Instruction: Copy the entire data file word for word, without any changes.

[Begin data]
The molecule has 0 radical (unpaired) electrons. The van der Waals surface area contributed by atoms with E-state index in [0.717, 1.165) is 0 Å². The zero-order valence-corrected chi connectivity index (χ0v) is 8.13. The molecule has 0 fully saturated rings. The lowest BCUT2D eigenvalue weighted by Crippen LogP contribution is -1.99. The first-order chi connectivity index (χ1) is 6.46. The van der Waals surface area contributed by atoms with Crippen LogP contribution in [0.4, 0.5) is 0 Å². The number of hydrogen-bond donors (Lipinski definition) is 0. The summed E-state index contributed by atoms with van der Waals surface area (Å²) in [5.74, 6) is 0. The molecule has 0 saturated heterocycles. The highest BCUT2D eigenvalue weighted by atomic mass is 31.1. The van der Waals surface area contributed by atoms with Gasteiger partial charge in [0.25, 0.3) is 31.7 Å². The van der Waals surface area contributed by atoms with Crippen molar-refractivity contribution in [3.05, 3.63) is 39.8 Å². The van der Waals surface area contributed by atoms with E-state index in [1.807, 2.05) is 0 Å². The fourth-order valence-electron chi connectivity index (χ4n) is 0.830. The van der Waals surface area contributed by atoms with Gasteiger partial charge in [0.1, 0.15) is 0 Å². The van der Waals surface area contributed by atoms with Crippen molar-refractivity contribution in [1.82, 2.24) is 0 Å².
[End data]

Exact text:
The molecule has 0 radical (unpaired) electrons. The van der Waals surface area contributed by atoms with E-state index in [0.717, 1.165) is 0 Å². The zero-order valence-corrected chi connectivity index (χ0v) is 8.13. The molecule has 0 fully saturated rings. The lowest BCUT2D eigenvalue weighted by Crippen LogP contribution is -1.99. The first-order chi connectivity index (χ1) is 6.46. The van der Waals surface area contributed by atoms with Crippen LogP contribution in [0.4, 0.5) is 0 Å². The number of hydrogen-bond donors (Lipinski definition) is 0. The summed E-state index contributed by atoms with van der Waals surface area (Å²) in [5.74, 6) is 0. The molecule has 0 saturated heterocycles. The highest BCUT2D eigenvalue weighted by atomic mass is 31.1. The van der Waals surface area contributed by atoms with Gasteiger partial charge in [0.25, 0.3) is 31.7 Å². The van der Waals surface area contributed by atoms with Crippen molar-refractivity contribution in [3.05, 3.63) is 39.8 Å². The van der Waals surface area contributed by atoms with E-state index in [1.807, 2.05) is 0 Å². The fourth-order valence-electron chi connectivity index (χ4n) is 0.830. The van der Waals surface area contributed by atoms with Gasteiger partial charge in [0.1, 0.15) is 0 Å². The van der Waals surface area contributed by atoms with Crippen molar-refractivity contribution in [1.82, 2.24) is 0 Å².